I’ll leave it to you to draw your own conclusions about the meaning of the passage; I prefer to leave the theological discussions for Sunday. However, coin weenie that I am, I noticed the following (Mark 12:42): “A poor widow came and put in two small copper coins, which amount to a cent.”

Stop right there. The concept of a cent didn’t exist until about the 18th century; never mind that the value of a cent changes both over time and depending on who issued it. Something clearly got lost in this translation. How much were the widow’s mites really worth?

Most of the additional translations were unrevealing. The King James version states, “And there came a certain poor widow, and she threw in two mites, which make a farthing.” Other available versions of the Bible translate the value of the coins as: (more…)

2,500 year-old Greek coin anchors ancient offerings in Heritage Boston ANA auction

Coin originated in Rhegion region – modern day Reggio, Italy – was struck between 415 and 387 BC; offered as part of Heritage ANA World Coin event

A nearly 2,500-year old silver coin of Rhegion, an ancient Greek city located in would become Italy, is expected to bring upwards of $25,000 at the Heritage Signature® Auction of Ancient and World Coins at the ANA World’s Fair of Money in Boston, Thursday, Aug. 12, starting at 6 p.m..

The silver tetradrachm – lot number 20007 – a coin about the diameter of a quarter but much thicker and heavier, depicts the stylized head of a lion on the obverse and a profile portrait of Apollo, Greek god of wisdom and enlightenment, on the reverse. It was struck between 415 and 387 BC, a time when the Greek cities of Italy and Sicily were competing with each other and with Carthage in North Africa for control of the western Mediterranean.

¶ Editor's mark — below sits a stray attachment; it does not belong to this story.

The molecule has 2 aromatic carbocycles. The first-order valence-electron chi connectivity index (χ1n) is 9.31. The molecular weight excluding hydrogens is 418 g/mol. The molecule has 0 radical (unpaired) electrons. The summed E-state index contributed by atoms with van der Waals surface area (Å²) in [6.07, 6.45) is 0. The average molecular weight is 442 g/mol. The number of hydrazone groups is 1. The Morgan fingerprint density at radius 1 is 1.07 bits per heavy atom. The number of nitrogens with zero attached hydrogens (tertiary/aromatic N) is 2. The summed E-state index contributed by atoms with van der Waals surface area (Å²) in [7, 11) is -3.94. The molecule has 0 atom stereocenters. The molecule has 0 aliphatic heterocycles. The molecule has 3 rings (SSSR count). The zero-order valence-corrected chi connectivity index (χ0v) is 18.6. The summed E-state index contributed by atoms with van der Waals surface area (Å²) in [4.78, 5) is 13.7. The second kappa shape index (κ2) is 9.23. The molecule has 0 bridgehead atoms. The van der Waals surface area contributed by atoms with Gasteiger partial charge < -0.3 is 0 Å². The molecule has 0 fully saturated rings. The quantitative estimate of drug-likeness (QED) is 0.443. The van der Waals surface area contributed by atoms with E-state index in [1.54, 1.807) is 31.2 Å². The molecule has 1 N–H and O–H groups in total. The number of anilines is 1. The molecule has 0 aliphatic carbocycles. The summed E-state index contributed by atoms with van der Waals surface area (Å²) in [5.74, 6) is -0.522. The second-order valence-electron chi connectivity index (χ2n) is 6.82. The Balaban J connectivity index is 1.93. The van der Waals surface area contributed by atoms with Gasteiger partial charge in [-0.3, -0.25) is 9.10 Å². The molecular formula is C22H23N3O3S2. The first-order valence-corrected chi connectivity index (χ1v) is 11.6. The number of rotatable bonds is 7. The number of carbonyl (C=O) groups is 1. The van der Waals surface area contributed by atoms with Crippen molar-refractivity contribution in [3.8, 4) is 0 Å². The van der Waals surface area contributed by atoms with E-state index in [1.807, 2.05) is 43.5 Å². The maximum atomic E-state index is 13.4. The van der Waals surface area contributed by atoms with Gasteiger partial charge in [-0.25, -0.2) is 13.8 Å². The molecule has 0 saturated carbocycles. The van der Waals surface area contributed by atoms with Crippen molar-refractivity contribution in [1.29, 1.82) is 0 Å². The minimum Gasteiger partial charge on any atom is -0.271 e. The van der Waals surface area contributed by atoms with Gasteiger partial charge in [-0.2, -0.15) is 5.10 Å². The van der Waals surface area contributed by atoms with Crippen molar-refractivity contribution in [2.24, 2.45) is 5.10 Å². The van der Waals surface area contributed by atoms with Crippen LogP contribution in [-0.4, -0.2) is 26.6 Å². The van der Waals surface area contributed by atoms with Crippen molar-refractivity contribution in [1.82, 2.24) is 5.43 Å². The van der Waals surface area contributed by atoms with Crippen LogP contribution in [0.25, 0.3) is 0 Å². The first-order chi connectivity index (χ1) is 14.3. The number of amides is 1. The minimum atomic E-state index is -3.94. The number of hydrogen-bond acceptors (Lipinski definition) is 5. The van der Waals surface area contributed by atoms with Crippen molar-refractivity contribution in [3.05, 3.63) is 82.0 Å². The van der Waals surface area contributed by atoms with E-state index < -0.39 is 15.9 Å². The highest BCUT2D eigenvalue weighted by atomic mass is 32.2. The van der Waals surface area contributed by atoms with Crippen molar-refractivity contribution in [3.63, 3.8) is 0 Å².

“Simply stated, this piece is an artistic masterwork,” said David S. Michaels, director of Ancient Coins for Heritage. “The artist who engraved the dies was a supremely talented individual who employed a host of sophisticated techniques in creating an image of unique power and beauty.”

The lion’s head on the obverse uses foreshortening and compression to create an illusion of extreme depth, while his piercing gaze is shifted slightly to the left, as though zeroing in on his prey. The image of Apollo on the reverse is also created with such lifelike distinction that, were he to walk into a room, he would be instantly recognizable from his image on the coin.

Rhegion, modern Reggio, Italy, also called Regium, is located on the “toe” of Italy, just across the Straits of Messina from the island of Sicily. The second-oldest city in Italy, it was founded by Greek colonists from two cities on mainland Greece, Chalkis and Messenia. According to legend, the Chalkidians set forth after a famine in their homeland. The citizens appealed to the god Apollo for help, who replied through an oracle that a large body of colonists should seek a fresh start in fertile southern Italy.

Rhegion (meaning “it breaks away”) prospered and built a temple dedicated to Apollo, who appears prominently on the city’s coinage. The Messenian component worshipped the demigod Herakles. The lion on the obverse likely refers to the Nemean Lion slain by Herakles as one of his Twelve Labors.

Rhegion grew rich and powerful by controlling trade through the Straits of Messina.

“During its heyday in the fifth century BC, Rhegion produced coins as beautiful as those of the great contemporary Greek cities of Sicily, including Syracuse, Akragas, and Messana,” said Michaels. “There seemed to be a competition among these cities to produce the most attractive coins in commerce. Now it’s one of the highlights of one of our best-ever offerings of ancient coins.” (more…)